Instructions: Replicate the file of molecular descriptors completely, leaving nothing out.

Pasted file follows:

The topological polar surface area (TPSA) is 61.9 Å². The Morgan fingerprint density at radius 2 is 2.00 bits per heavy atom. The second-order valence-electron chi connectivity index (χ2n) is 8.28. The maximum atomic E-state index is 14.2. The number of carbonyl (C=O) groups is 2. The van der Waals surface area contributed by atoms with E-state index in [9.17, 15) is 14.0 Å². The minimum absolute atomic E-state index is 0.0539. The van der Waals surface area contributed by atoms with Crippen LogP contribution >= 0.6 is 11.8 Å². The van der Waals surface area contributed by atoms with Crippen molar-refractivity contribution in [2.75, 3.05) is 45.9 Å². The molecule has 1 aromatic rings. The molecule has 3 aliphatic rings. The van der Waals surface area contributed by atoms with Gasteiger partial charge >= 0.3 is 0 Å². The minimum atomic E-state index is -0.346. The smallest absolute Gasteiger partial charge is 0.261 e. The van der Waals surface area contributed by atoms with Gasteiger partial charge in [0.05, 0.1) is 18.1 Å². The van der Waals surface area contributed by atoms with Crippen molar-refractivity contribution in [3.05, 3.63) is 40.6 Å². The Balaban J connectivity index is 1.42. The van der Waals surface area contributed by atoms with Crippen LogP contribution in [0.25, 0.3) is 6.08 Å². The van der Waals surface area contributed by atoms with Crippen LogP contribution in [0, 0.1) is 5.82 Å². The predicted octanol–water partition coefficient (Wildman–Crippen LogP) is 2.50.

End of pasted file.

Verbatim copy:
The topological polar surface area (TPSA) is 61.9 Å². The Morgan fingerprint density at radius 2 is 2.00 bits per heavy atom. The second-order valence-electron chi connectivity index (χ2n) is 8.28. The maximum atomic E-state index is 14.2. The number of carbonyl (C=O) groups is 2. The van der Waals surface area contributed by atoms with E-state index in [9.17, 15) is 14.0 Å². The minimum absolute atomic E-state index is 0.0539. The van der Waals surface area contributed by atoms with Crippen LogP contribution >= 0.6 is 11.8 Å². The van der Waals surface area contributed by atoms with Crippen molar-refractivity contribution in [2.75, 3.05) is 45.9 Å². The molecule has 1 aromatic rings. The molecule has 3 aliphatic rings. The van der Waals surface area contributed by atoms with Gasteiger partial charge >= 0.3 is 0 Å². The minimum atomic E-state index is -0.346. The smallest absolute Gasteiger partial charge is 0.261 e. The van der Waals surface area contributed by atoms with Gasteiger partial charge in [0.05, 0.1) is 18.1 Å². The van der Waals surface area contributed by atoms with Crippen molar-refractivity contribution in [3.05, 3.63) is 40.6 Å². The Balaban J connectivity index is 1.42. The van der Waals surface area contributed by atoms with Crippen LogP contribution in [0.25, 0.3) is 6.08 Å². The van der Waals surface area contributed by atoms with Crippen LogP contribution in [0, 0.1) is 5.82 Å². The predicted octanol–water partition coefficient (Wildman–Crippen LogP) is 2.50.